“Our work is a little bit like we're working in the kitchen, making something really special,” Mark tells me. “I usually say they're cinnamon rolls; you can call them chocolate chip cookies, or brownies, or whatever.
“We put it in the oven, and you can just smell it and think, ‘Wow, what a wonderful thing.’ If you have kids and they're going to come home from school, you can't wait for them to try it. To see them jumping around and being excited and saying, ‘Wow, this is really good!’”
Mark, believe it or not, is talking about Bible translation. For more than 30 years he and his wife, Patti, have been translating Scripture in Peru. Presently they’re facilitating a cluster project with a team representing five unique Quechua languages. They finished their Old Testaments, and now they’re revising the five New Testaments. Soon the books will be printed as complete Bibles!
You’d think the team might take a rest and enjoy the accomplishment. But Mark shakes his head, no. There’s too much work to be done, he says. And for this team, it just can’t get done quickly enough. Like a sweet treat or savory sustenance — they love the translated Word.
You can tell they love the Scriptures by the way they work diligently together. I watch quietly as they gather around a table covered in computer monitors, cables, food wrappers, water bottles, Bibles and notes. The curtains are drawn tight across the windows to keep the glare from the sunlight off the computer screens. Mark consults with one of the translators on a verse or passage they just finished. The others are deep in concentration, reading and making small edits here and there.
The white board behind Mark is full of notes in Quechua — foreign to me, but perfectly familiar to them. One of the translators doesn’t feel well, but declines Mark’s invitation to quit early for the day. He’d rather keep working.
And you can tell they love it by the sacrifices they made to get here. One translator travels from his Quechua village in the mountains down to a lower village — a three-day walk — and from there it's a 10-hour drive to the workshop, if there's a vehicle around.
Another man passed up other job opportunities — stable, better paying opportunities — because he felt called here. Another feels guilty leaving his elderly mother behind when he comes to translation workshops, because she feels alone and abandoned in their remote village.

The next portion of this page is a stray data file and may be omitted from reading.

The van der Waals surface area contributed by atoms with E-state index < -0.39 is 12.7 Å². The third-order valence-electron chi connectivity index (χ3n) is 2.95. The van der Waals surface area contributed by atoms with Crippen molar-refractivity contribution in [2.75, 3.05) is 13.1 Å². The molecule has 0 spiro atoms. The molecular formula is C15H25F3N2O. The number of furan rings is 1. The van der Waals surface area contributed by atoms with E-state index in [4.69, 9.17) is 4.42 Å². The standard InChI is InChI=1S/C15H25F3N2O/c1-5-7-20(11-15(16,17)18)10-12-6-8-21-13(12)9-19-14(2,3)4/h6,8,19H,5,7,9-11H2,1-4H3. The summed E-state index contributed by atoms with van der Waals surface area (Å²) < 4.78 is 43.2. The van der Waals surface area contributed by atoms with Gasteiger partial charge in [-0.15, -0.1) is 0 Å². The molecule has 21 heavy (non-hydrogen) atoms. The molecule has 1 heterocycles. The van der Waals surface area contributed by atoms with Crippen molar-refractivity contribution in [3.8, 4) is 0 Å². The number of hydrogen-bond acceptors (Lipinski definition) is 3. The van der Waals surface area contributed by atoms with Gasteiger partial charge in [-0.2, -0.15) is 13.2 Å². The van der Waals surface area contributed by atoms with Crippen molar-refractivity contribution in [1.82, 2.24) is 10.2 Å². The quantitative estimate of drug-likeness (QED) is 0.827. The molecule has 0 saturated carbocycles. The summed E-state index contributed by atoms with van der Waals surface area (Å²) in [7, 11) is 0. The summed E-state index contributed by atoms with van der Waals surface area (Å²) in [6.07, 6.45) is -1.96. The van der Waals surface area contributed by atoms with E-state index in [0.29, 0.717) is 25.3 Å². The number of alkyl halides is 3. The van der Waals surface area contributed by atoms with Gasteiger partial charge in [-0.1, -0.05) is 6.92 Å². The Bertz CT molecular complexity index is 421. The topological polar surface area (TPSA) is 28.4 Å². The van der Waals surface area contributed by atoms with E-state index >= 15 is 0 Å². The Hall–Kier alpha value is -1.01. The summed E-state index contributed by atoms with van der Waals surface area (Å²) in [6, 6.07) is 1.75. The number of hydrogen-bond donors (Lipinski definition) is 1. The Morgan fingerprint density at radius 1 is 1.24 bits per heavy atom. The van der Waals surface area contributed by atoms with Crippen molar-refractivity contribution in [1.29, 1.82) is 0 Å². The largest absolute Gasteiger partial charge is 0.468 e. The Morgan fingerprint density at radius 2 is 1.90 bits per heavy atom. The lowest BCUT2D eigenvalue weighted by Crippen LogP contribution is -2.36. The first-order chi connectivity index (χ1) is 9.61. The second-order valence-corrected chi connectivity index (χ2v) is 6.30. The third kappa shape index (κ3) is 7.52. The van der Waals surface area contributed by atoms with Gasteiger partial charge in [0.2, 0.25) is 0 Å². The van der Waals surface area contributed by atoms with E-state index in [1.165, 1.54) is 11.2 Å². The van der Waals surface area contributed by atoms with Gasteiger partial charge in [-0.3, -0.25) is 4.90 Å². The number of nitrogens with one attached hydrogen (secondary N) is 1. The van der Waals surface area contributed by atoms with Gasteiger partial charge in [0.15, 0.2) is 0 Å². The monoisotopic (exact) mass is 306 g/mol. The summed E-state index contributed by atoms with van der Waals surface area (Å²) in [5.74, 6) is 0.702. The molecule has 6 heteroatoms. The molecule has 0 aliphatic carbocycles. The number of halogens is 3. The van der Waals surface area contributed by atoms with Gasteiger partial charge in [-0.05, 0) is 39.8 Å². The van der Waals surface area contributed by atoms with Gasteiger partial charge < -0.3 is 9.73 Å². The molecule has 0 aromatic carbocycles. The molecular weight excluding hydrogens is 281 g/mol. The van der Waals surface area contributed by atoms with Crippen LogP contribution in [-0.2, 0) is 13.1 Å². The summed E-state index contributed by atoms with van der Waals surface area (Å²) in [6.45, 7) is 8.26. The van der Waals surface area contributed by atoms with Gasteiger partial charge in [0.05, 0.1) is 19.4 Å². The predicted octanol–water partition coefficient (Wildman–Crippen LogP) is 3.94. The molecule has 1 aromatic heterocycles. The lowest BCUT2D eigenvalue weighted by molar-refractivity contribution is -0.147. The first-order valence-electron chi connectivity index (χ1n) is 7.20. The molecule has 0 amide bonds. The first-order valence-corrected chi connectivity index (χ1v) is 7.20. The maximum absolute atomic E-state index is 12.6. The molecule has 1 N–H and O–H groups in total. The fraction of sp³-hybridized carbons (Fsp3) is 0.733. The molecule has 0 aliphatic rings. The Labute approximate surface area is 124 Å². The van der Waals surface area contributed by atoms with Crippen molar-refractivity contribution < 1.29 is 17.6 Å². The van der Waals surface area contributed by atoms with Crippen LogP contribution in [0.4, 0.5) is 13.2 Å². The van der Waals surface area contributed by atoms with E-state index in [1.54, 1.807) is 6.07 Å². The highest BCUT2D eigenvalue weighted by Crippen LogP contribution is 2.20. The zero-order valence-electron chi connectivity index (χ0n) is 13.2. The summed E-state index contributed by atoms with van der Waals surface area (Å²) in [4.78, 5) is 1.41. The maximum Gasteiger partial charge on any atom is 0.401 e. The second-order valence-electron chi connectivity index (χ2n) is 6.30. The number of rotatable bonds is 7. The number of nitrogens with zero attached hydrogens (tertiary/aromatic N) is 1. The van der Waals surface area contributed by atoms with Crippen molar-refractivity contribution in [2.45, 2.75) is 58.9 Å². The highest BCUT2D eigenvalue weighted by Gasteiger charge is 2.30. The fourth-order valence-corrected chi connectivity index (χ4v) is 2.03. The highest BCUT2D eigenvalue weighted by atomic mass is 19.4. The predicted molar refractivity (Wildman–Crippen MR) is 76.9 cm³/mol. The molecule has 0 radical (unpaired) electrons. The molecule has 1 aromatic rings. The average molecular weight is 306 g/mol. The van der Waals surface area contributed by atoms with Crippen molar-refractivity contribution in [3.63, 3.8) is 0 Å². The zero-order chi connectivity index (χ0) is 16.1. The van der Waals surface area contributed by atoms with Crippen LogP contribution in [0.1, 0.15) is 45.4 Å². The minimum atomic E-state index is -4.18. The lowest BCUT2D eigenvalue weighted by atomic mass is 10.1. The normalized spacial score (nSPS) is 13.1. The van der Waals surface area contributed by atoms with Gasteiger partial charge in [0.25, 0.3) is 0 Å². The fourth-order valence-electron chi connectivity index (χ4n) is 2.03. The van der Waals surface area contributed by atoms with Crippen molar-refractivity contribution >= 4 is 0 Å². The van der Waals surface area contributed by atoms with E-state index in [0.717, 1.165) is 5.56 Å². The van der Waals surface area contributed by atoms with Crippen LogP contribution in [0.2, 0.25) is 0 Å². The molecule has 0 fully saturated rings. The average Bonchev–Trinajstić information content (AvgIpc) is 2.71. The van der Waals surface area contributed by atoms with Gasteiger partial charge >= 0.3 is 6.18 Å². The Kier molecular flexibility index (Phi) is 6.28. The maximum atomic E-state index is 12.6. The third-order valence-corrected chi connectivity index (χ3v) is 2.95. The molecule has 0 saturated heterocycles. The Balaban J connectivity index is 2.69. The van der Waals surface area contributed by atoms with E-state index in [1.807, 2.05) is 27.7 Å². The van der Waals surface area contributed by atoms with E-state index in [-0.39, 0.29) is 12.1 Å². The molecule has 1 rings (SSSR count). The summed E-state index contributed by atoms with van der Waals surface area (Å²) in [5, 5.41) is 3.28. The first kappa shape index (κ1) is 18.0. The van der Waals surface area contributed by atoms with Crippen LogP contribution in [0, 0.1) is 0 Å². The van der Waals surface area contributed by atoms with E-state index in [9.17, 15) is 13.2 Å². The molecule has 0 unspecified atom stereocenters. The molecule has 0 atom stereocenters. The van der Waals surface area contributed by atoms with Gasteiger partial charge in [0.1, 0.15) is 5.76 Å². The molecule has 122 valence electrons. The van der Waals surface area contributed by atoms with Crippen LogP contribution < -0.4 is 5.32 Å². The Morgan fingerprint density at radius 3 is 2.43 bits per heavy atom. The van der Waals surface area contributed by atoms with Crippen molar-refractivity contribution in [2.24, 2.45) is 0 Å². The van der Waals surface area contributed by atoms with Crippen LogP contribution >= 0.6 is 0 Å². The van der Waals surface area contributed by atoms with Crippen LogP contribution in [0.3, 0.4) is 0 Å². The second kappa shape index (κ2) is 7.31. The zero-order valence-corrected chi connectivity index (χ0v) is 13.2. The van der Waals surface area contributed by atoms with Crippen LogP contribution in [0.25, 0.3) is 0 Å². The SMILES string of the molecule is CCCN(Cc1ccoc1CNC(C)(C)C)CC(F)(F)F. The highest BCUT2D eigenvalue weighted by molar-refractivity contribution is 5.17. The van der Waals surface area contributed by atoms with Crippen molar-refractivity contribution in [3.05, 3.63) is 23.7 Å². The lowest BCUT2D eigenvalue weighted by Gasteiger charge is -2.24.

Sometimes their wives and children get sick, and they can't be there for them. One translator almost missed the birth of his child because he was away at a workshop. You can hear them all on their phones every morning and afternoon, checking in with loved ones.
Cars break down. Landslides block roads. “Better” offers come and go. Milestones and struggles happen in each of their families, and they usually miss them. But they still show up here. For what?
Taste and see that the LORD is good. Oh, the joys of those who take refuge in him! — Psalm 34:8 (NLT)
“We get to take it — and it's not cinnamon rolls or brownies or something — but it's God's Word, and we take it out to people,” Mark says excitedly. “And maybe we have the only copy of a particular Bible book in existence in the entire world, and it's in our hands. We read it to people or talk about it … and that's the first time they've ever heard it in their language.”
“It's like, ‘Try it! Taste it! Taste and see! See what it's like.’ And we see the expressions of delight and joy on their faces as they understand for the first time what God is saying in their own language, and it goes right into their heart.”
If we’re being honest, there aren't many of us who would tolerate that kind of commute, or willingly miss important family moments, or pass up stability and comfort, just for a job. How important would the work have to be to you, to make it worth it?
That’s how I know this isn’t just a job to this team. The work isn’t just important — it’s holy. I watched translators working together, men and women who started as co-workers and now relate as brothers and sisters, drawing each and every word and phrase from God’s lips into the hearts of their people. For every person at that table, there’s a village of hundreds or thousands more whose access to God’s message hinges on this work.
One of the Quechua people’s favorite ways of referring to God's Word is to say it's "misk’i," or sweet. It's sweet to the taste.
“A missionary can come in and preach or give a message or somebody can share about things, but then when he's gone, he's gone. But if the Bible is in your own language, it stays. God is his own missionary and testifies to himself through his Word,” Mark says. “What a privilege we have to be able to prepare that sweetness of God's Word, and then share it with people and see them taste and see as well.”
Will you join us in praying for the faithful teams in Peru working to help their communities understand God’s Word in their language?
You can be part of this movement by helping provide training for pastors, audio Scripture and other resources in the local language. One gift can help the hope of God’s Word reach their hearts like never before!